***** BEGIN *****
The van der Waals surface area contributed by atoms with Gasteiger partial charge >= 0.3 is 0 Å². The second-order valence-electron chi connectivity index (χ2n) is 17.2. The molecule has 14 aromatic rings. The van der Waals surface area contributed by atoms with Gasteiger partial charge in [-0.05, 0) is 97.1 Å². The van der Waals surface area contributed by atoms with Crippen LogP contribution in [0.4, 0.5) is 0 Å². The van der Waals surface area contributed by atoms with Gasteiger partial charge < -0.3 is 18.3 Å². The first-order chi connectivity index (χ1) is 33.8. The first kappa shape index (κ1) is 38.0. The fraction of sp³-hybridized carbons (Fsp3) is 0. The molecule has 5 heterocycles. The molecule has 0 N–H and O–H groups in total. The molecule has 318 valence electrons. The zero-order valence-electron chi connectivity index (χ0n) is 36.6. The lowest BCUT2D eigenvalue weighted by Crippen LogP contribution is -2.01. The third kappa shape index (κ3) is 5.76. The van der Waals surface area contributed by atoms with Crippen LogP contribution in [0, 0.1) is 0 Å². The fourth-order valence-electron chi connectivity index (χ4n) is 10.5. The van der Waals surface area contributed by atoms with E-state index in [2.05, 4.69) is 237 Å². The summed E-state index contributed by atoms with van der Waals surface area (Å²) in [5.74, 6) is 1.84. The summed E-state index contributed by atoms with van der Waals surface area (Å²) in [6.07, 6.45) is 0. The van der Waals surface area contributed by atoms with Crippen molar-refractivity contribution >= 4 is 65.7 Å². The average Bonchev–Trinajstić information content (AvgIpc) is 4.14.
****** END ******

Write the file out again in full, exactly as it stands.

The van der Waals surface area contributed by atoms with Gasteiger partial charge >= 0.3 is 0 Å². The second-order valence-electron chi connectivity index (χ2n) is 17.2. The molecule has 14 aromatic rings. The van der Waals surface area contributed by atoms with Gasteiger partial charge in [-0.05, 0) is 97.1 Å². The van der Waals surface area contributed by atoms with Crippen LogP contribution in [0.4, 0.5) is 0 Å². The van der Waals surface area contributed by atoms with Gasteiger partial charge < -0.3 is 18.3 Å². The first-order chi connectivity index (χ1) is 33.8. The first kappa shape index (κ1) is 38.0. The fraction of sp³-hybridized carbons (Fsp3) is 0. The molecule has 5 heterocycles. The molecule has 0 N–H and O–H groups in total. The molecule has 318 valence electrons. The zero-order valence-electron chi connectivity index (χ0n) is 36.6. The lowest BCUT2D eigenvalue weighted by Crippen LogP contribution is -2.01. The third kappa shape index (κ3) is 5.76. The van der Waals surface area contributed by atoms with Crippen LogP contribution in [0, 0.1) is 0 Å². The fourth-order valence-electron chi connectivity index (χ4n) is 10.5. The van der Waals surface area contributed by atoms with E-state index in [2.05, 4.69) is 237 Å². The summed E-state index contributed by atoms with van der Waals surface area (Å²) in [5.74, 6) is 1.84. The summed E-state index contributed by atoms with van der Waals surface area (Å²) in [6.07, 6.45) is 0. The van der Waals surface area contributed by atoms with Crippen molar-refractivity contribution >= 4 is 65.7 Å². The average Bonchev–Trinajstić information content (AvgIpc) is 4.14.